Anxiety over the new school year grows during pandemic

Health experts advise routine and structure for back-to-school

Thelma Grimes
tgrimes@coloradocommunitymedia.com
Posted 8/9/21

When starting a new school year in a new grade with a new teacher, it is common to face first-day jitters. However, experts say back-to-school anxiety in 2021 is elevated due to continuously changing …

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Anxiety over the new school year grows during pandemic

Health experts advise routine and structure for back-to-school

Posted

When starting a new school year in a new grade with a new teacher, it is common to face first-day jitters. However, experts say back-to-school anxiety in 2021 is elevated due to continuously changing rules and procedures in response to the COVID-19 pandemic.

Dr. Kristin Orlowski, a psychologist with UCHealth, said elementary students and teenagers thrive on structure and consistency. In 2020, consistency and structure became unstable with online schooling, mandates, and procedures creating confusion and stress as federal, state and local health officials grappled with how to keep children safe.

The bottom line, Orlowski said, is that online schooling is not an effective alternative to in-person learning. Students fell behind in academics and social development, she said. When students are out of sorts, stressed and depressed, Orlowski said studies show they do not retain or learn new things as well.

Like other hospitals along the Front Range, UCHealth facilities have seen an uptick in cases involving young people dealing with depression, substance abuse and mental illness. UCHealth has locations in Parker, Highlands Ranch, Aurora, Lone Tree and Denver,

As school is slated to start in Douglas, Arapahoe, Adams and Jefferson counties this month, the debate over mask mandates is revving up. Orlowski said as school administrators debate whether to require masks, parent anger and frustrations are spilling over, and students are hearing it.

Dr. Anat Geva, clinician supervisor for HealthOne Behavioral Health and Wellness Center, said the biggest problem for students in the pandemic is the “unknown.”

“The other part of that is the unknown can change quickly during a pandemic,” she said. “You might have a student already stressed about a new teacher and new classroom, but there is also concern classes will get canceled or mask restrictions are suddenly put in place again. Really, everything can flip 180 degrees from one day to the next. The unknown is always a problem.”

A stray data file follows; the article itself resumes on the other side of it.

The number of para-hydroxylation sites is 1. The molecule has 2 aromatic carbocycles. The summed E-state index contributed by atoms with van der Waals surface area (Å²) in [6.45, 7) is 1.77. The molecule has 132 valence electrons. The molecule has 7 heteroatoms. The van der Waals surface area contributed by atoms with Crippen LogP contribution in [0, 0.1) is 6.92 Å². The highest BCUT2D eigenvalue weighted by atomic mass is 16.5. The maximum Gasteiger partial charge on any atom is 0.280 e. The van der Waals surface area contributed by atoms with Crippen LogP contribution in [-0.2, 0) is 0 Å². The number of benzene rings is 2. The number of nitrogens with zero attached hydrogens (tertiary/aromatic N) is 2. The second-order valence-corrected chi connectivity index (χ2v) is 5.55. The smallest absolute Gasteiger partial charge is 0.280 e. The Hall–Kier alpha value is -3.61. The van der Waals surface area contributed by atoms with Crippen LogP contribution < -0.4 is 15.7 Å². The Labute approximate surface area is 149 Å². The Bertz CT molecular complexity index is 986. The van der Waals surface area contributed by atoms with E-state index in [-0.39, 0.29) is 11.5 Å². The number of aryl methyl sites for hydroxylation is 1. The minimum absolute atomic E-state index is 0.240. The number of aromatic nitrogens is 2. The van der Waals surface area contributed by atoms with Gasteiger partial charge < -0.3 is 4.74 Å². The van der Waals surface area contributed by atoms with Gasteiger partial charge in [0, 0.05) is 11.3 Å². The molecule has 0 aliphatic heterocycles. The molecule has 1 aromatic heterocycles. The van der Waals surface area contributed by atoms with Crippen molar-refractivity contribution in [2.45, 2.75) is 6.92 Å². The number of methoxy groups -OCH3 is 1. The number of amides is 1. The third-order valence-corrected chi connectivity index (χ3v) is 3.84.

Geva said this has led students to be more apathetic and avoid issues altogether. Adults and children alike are ignoring news and updates because they figure the situation will just change tomorrow, she said.

According to studies provided by HealthOne, which serves patients in Centennial, Aurora and Ken Caryl, self-harm claims among teenagers in 2020 increased by more than 300%.

Earlier this summer, Children’s Hospital Colorado (CHC) declared a crisis in treating young people for mental health conditions. Experts and doctors say the primary reason for the increase in cases is the continued disruption to their daily lives the pandemic has caused. CHC treats young patients in Highlands Ranch, Wheat Ridge, Parker, Aurora, Denver, Centennial, Broomfield and Colorado Springs.

As medical professionals remained concerned with how young people are handling the added stressors posed by COVID-19 at the start of a new school year, Orlowski and Geva agree that parents and students can take steps to decrease and limit anxiety.

As the first days of school draw closer, steps to prepare for a new school year during a pandemic include:

Get back to set bedtimes — A regular bedtime helps establish routine and help students get enough sleep.

Stay on schedule — From dinner to athletics and activities, Orlowski said a set schedule and routine can help students adjust to a new school year faster.

Stop the stressful chatter — Constant discussion about the pandemic, rules and frustrations with mandates can cause anxiety in children. Just talking to students about what they need to do without opinions and anger can help alleviate anxiety.

Teach students to be accepting — Orlowski said schools, parents and society are already teaching students to be accepting of everyone to avoid bullying. With the pandemic, acceptance also means masks. If a student attends a school where masks are optional, students not wearing masks should accept those choosing to wear them.

Be positive — Geva said it is important that parents and adults work to make the best of any situation. Being as positive as possible can make a difference, she said. Students should be assured they are not alone, Geva stressed. Others are going through the same thing.

Always communicate — Geva said talking frankly with children can help a lot. Answering their questions, speaking honestly and asking them how they are feeling can keep the lines of communication open.

Get help if needed — Orlowski said it is important to get acquainted with help outside the home. If a student is struggling with anxiety due to more serious issues, it may be time to seek help from school counselors or a qualified clinician. Geva said HealthOne has behavioral health centers throughout the region, and if symptoms of depression and anxiety continue to increase, parents should consider professional help outside the home and school.

Watch for signs of anxiety in children — Indications of anxiety include appearing more clingy than normal, being restless and fidgety, complaining of stomachaches or headaches, changes in eating and sleeping habits, expressing negative thoughts and worries, getting upset quickly, becoming more emotional than usual, struggling to concentrate, picking at their skin and being too compliant in trying to please without addressing their own anxiety.

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